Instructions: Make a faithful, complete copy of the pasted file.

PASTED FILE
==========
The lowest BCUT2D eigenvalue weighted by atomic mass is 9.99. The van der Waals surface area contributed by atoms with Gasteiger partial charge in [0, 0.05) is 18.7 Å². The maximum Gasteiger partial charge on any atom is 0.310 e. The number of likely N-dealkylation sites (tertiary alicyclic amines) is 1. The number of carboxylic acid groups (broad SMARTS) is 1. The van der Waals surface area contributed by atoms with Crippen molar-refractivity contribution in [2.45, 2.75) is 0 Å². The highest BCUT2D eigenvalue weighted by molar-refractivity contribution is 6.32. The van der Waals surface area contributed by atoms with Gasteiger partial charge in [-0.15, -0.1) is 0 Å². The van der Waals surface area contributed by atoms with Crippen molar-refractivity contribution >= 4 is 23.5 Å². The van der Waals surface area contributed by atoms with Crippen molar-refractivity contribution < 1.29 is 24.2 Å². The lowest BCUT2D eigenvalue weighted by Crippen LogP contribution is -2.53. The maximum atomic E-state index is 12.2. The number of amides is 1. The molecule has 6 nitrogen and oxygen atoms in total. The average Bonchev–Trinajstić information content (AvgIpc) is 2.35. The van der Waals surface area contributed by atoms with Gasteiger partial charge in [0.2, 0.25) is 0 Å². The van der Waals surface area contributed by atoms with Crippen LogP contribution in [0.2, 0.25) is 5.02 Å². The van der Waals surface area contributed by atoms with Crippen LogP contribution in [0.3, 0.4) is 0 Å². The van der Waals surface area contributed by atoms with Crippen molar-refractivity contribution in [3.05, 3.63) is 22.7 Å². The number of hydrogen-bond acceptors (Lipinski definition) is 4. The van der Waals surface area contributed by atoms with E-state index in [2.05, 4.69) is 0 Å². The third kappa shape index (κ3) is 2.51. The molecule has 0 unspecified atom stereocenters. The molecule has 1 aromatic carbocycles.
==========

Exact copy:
The lowest BCUT2D eigenvalue weighted by atomic mass is 9.99. The van der Waals surface area contributed by atoms with Gasteiger partial charge in [0, 0.05) is 18.7 Å². The maximum Gasteiger partial charge on any atom is 0.310 e. The number of likely N-dealkylation sites (tertiary alicyclic amines) is 1. The number of carboxylic acid groups (broad SMARTS) is 1. The van der Waals surface area contributed by atoms with Crippen molar-refractivity contribution in [2.45, 2.75) is 0 Å². The highest BCUT2D eigenvalue weighted by molar-refractivity contribution is 6.32. The van der Waals surface area contributed by atoms with Gasteiger partial charge in [-0.15, -0.1) is 0 Å². The van der Waals surface area contributed by atoms with Crippen molar-refractivity contribution >= 4 is 23.5 Å². The van der Waals surface area contributed by atoms with Crippen molar-refractivity contribution < 1.29 is 24.2 Å². The lowest BCUT2D eigenvalue weighted by Crippen LogP contribution is -2.53. The maximum atomic E-state index is 12.2. The number of amides is 1. The molecule has 6 nitrogen and oxygen atoms in total. The average Bonchev–Trinajstić information content (AvgIpc) is 2.35. The van der Waals surface area contributed by atoms with Gasteiger partial charge in [0.2, 0.25) is 0 Å². The van der Waals surface area contributed by atoms with Crippen LogP contribution in [0.2, 0.25) is 5.02 Å². The van der Waals surface area contributed by atoms with Crippen LogP contribution in [0.3, 0.4) is 0 Å². The van der Waals surface area contributed by atoms with Crippen molar-refractivity contribution in [3.05, 3.63) is 22.7 Å². The number of hydrogen-bond acceptors (Lipinski definition) is 4. The van der Waals surface area contributed by atoms with E-state index in [2.05, 4.69) is 0 Å². The third kappa shape index (κ3) is 2.51. The molecule has 0 unspecified atom stereocenters. The molecule has 1 aromatic carbocycles.